[Skip to Content]
Sign In
Individual Sign In
Create an Account
Institutional Sign In
OpenAthens Shibboleth
[Skip to Content Landing]
Figure 1.
Comparisons of Relative and Absolute Inequality Between 10 Preventive Interventions, Plus the Composite Coverage Index (CCI)
Comparisons of Relative and Absolute Inequality Between 10 Preventive Interventions, Plus the Composite Coverage Index (CCI)

ANC4 indicates 4 or more antenatal care visits; ANCS, antenatal care with a skilled clinician; CPNM, care seeking children with pneumonia; DPT3, 3 doses of diphtheria-tetanus-pertussis vaccine; EIBF, early initiation of breastfeeding (within 1 hour); FPS, family planning needs satisfied; FULL, full immunization of children; MSL, measles vaccination; ORT, oral rehydration therapy; SBA, skilled attendant at birth; and VITA, vitamin A supplementation (within 6 months).

Figure 2.
Five-Dot Chart Showing Intervention Coverage and Composite Coverage Index by Wealth Quintile From 2003 to 2014 and by Wealth Quintile and Urban and Rural Residence in 2014
Five-Dot Chart Showing Intervention Coverage and Composite Coverage Index by Wealth Quintile From 2003 to 2014 and by Wealth Quintile and Urban and Rural Residence in 2014

Republished under the Creative Commons Attribution (CC-BY 4.0).2 ANC indicates antenatal care; ANC4, 4 or more antenatal care visits; ANCS, antenatal care with a skilled clinician; BCG, Bacillus Calmette–Guérin; CCI, composite coverage index; CPNM, care seeking children with pneumonia; DHS, demographic and health survey; DPT3, 3 doses of diphtheria-tetanus-pertussis vaccine; EIBF, early initiation of breastfeeding (within 1 hour); FPS, family planning needs satisfied; FULL, full immunization of children; MSL, measles vaccination; ORT, oral rehydration therapy; SBA, skilled attendant at birth; and VITA, vitamin A supplementation (within 6 months).

Figure 3.
The Proportion of Households in the 2 Poorest Wealth Quintiles, the Proportion of Illiterate Women, Coverage of Skilled Birth Attendance, and Coverage of Full Immunization Mapped At the Subcounty (Constituency) Level in 2014
The Proportion of Households in the 2 Poorest Wealth Quintiles, the Proportion of Illiterate Women, Coverage of Skilled Birth Attendance, and Coverage of Full Immunization Mapped At the Subcounty (Constituency) Level in 2014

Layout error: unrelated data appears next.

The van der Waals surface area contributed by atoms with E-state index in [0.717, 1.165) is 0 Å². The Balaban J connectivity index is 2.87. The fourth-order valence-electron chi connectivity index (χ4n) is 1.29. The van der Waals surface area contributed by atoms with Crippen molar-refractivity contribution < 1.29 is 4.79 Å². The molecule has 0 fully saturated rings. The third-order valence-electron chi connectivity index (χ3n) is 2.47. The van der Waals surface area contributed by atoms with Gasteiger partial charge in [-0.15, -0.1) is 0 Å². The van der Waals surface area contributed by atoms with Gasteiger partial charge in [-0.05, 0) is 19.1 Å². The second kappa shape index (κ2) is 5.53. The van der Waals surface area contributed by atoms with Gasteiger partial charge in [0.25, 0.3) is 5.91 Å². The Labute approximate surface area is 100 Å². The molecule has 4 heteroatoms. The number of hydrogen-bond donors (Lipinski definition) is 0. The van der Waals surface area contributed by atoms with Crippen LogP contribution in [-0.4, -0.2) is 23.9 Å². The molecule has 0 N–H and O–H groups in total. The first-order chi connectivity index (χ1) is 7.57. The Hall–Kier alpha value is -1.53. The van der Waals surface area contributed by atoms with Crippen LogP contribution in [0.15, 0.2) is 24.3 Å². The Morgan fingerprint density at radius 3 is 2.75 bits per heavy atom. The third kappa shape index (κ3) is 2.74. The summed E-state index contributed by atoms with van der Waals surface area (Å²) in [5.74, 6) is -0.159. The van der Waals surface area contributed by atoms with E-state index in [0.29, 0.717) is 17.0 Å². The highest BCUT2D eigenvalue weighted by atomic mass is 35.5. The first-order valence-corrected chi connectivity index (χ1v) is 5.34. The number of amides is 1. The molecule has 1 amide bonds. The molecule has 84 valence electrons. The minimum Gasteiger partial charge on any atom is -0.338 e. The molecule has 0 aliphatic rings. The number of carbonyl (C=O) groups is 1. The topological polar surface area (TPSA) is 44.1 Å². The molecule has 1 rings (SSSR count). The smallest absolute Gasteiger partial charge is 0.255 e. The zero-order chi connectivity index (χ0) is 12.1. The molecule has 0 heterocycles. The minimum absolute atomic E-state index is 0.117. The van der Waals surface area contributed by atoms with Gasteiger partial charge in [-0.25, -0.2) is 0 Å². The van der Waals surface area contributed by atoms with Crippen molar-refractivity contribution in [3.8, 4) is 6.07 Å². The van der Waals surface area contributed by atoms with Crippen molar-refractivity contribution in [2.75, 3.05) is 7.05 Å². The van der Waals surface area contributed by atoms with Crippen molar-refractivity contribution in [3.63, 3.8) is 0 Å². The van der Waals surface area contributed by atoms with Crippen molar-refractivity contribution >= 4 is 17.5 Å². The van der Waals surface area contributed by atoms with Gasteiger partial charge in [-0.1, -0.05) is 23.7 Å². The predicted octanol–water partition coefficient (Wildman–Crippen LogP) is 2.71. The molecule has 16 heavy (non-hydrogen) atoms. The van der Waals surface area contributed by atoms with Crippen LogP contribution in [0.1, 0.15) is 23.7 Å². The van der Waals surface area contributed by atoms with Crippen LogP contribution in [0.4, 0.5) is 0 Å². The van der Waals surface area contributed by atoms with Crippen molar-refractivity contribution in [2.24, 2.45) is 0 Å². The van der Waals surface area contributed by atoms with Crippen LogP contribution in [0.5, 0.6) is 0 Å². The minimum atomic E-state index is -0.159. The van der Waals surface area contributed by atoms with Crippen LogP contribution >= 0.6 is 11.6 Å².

Table 1.  
Coverage and Magnitude of Inequalities by Intervention in 2014
Coverage and Magnitude of Inequalities by Intervention in 2014
Table 2.  
Coverage of Skilled Birth Attendance, Measles Immunization, and Co-coverage (≥6 Preventive Interventions) in 8 Regions of Kenya
Coverage of Skilled Birth Attendance, Measles Immunization, and Co-coverage (≥6 Preventive Interventions) in 8 Regions of Kenya
1.
Victora  CG, Requejo  JH, Barros  AJ,  et al.  Countdown to 2015: a decade of tracking progress for maternal, newborn, and child survival.  Lancet. 2016;387(10032):2049-2059. doi:10.1016/S0140-6736(15)00519-XPubMedGoogle ScholarCrossref
2.
Keats  EC, Ngugi  A, Macharia  W,  et al.  Progress and priorities for reproductive, maternal, newborn, and child health in Kenya: a countdown to 2015 country case study.  Lancet Glob Health. 2017;5(8):e782-e795. doi:10.1016/S2214-109X(17)30246-2PubMedGoogle ScholarCrossref
3.
Division for Sustainable Development Goals.  Transforming our world: the 2030 agenda for sustainable development. United Nations. https://sustainabledevelopment.un.org/post2015/transformingourworld. Accessed October 29, 2018.
4.
Nairobi Government of the Republic of Kenya.  Kenya vision 2030. http://vision2030.go.ke/. Accessed October 29, 2018.
5.
Republic of Kenya Ministry of Health.  Reversing the Trends: the second national health sector strategic plan of Kenya—NHSSP II 2005-2010. Nairobi Ministry of Health. https://www.ircwash.org/sites/default/files/Crouch-2005-Reversing.pdf. Accessed October 29, 2018.
6.
Barros  AJ, Victora  CG.  Measuring coverage in MNCH: determining and interpreting inequalities in coverage of maternal, newborn, and child health interventions.  PLoS Med. 2013;10(5):e1001390. doi:10.1371/journal.pmed.1001390PubMedGoogle ScholarCrossref
7.
Akseer  N, Bhatti  Z, Rizvi  A, Salehi  AS, Mashal  T, Bhutta  ZA.  Coverage and inequalities in maternal and child health interventions in Afghanistan.  BMC Public Health. 2016;16(suppl 2):797. doi:10.1186/s12889-016-3406-1PubMedGoogle ScholarCrossref
8.
Egondi  T, Oyolola  M, Mutua  MK, Elung’ata  P.  Determinants of immunization inequality among urban poor children: evidence from Nairobi’s informal settlements.  Int J Equity Health. 2015;14:24. doi:10.1186/s12939-015-0154-2PubMedGoogle ScholarCrossref
9.
Van Malderen  C, Ogali  I, Khasakhala  A,  et al.  Decomposing Kenyan socio-economic inequalities in skilled birth attendance and measles immunization.  Int J Equity Health. 2013;12:3. doi:10.1186/1475-9276-12-3PubMedGoogle ScholarCrossref